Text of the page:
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Most of you know John Maxwell, one of the foremost leadership gurus in the world. He has written over 70 books on leadership and travels worldwide speaking to Fortune 500 companies, professional sports teams and government leaders. One of John’s most widely known maxims is that everything rises and falls on leadership. I have found this statement to prove universally true, including in the realm of grant winning.

I have been privileged to be in private meetings and calls with John as part of the downloadinternational John Maxwell Team. On one particular call with John I asked him what advice he would share with nonprofit leaders. His first response was that people haven’t truly led until they have led a volunteer organization. That should come as no surprise to those of you tasked with leading nonprofits! His second response related to the importance of board leadership, which I will share a bit further down in this blog.

In my grant writing workshops I often compare grant funders to for-profit business investors. While grant funders are not looking to obtain financial ROI like for-profit investors, they are seeking to obtain the best Social ROI possible with their philanthropic gifts. Similarly, just as for-profit investors analyze the leadership qualifications of CEOs and other leaders within companies in which they may invest; grant funders consider the leadership of nonprofits in which they are seeking to grant funds.

Of course, any wise investor wants to know that those leading these organizations have strong professional and leadership qualifications that include the ability to use their money wisely, a strong vision for the future and the ability to grow and sustain the organization. In the grant world, if the funder does not believe the organization’s leadership meets those qualifications, the organization is highly unlikely to win the grant.

As you evaluate yourself and your organization in the area of leadership excellence, I recommend that you contemplate the following three leadership keys that will impact your ability to win grants.

  1. Is your CEO/ED a person of influence in your field and/or community?
    Another of John Maxwell’s wise statements is that leadership is influence, nothing more and nothing less. Your leader must possess the ability to influence the staff, board members, funders and community members for the good of the organization. In order to adequately influence these stakeholders the leader must be respected as a person of integrity and expertise. Their expertise must extend past your field of work, such as helping senior citizens, to also include expertise in nonprofit leadership.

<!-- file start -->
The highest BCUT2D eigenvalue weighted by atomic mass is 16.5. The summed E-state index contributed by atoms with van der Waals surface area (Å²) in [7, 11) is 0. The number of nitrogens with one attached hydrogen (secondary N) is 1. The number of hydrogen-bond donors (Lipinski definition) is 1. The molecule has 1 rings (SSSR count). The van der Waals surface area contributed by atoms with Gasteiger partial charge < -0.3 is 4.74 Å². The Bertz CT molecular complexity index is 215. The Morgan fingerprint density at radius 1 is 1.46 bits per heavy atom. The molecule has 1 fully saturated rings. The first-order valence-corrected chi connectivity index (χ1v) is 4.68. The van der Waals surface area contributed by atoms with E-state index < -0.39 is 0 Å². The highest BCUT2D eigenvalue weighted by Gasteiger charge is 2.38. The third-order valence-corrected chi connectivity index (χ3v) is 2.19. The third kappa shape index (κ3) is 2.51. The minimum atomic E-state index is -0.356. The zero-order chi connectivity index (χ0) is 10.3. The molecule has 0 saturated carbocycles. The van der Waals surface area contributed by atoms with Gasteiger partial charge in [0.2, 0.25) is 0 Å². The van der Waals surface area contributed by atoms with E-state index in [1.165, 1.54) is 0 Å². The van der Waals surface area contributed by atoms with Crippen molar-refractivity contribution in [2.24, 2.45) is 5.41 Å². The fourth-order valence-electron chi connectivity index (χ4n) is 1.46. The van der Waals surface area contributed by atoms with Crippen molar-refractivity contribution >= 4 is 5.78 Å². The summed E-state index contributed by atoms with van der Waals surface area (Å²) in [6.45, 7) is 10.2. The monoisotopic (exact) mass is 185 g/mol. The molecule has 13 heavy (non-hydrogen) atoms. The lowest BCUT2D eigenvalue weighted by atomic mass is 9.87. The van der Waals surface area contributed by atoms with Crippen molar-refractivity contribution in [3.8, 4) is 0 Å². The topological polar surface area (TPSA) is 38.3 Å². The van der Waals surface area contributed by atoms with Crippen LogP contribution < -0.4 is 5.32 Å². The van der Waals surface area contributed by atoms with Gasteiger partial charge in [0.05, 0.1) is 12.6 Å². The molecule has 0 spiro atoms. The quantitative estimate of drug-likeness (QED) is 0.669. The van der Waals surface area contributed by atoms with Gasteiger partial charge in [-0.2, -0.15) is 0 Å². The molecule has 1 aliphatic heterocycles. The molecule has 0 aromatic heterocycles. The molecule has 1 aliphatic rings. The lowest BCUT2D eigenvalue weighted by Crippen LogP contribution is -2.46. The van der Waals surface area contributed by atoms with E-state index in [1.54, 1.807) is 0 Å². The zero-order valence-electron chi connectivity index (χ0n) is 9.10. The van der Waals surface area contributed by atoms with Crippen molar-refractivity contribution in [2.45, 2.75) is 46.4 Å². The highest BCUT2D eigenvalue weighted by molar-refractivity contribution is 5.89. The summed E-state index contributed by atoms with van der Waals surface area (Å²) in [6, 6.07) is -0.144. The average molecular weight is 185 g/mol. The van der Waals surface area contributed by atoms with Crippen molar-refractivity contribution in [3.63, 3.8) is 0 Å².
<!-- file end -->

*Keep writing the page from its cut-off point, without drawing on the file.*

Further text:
2. Does your organization have a written plan or policy to develop leadership?
    If the success of your nonprofit rises and falls on leadership, you should highly value developing and training leaders. Offering leadership development opportunities is central to your success. Over 90% of Fortune 500 companies provide professional coaches for their leaders because they see the excellent results in productivity and returns. Consider how you might provide professional training and coaching opportunities for your CEO/ED and other senior level staff.
  3. Does your board provide strong leadership?
    Now for the second piece of advice John Maxwell shared with me during that phone call in relationship to strong boards. He said he recommends all nonprofit leaders surround themselves wit a strong and active board that personally financially contributes to the organization. He gave an example of how he was always very direct with board members to be sure they knew all he would expect of them, including financial support, as board members of his nonprofits. Highly impactful nonprofit boards are made up of influential leaders who use their influence to promote the organization in the community and to help raise money for the organization. They lead the way financially by personally contributing to the organization. (Many grant funders now expect that 100% of board members are personally contributing to the organization.) They bring their skill sets and expertise to board decisions. They attend the organization’s events and influence others to attend also. Finally, the board as a whole evaluates their performance annually.

As you are moving forward with your grant seeking strategy be sure to consider the role strong leadership as described above contributes to your ability to win. Addressing these issues could be the missing piece to securing your next grant. If you are looking to assess the quality of your leadership, offer leadership training, or provide leadership coaching to your team be sure to contact us for a free consultation.

Question: What tools/systems do you use to improve the leadership of your CEO, staff and board?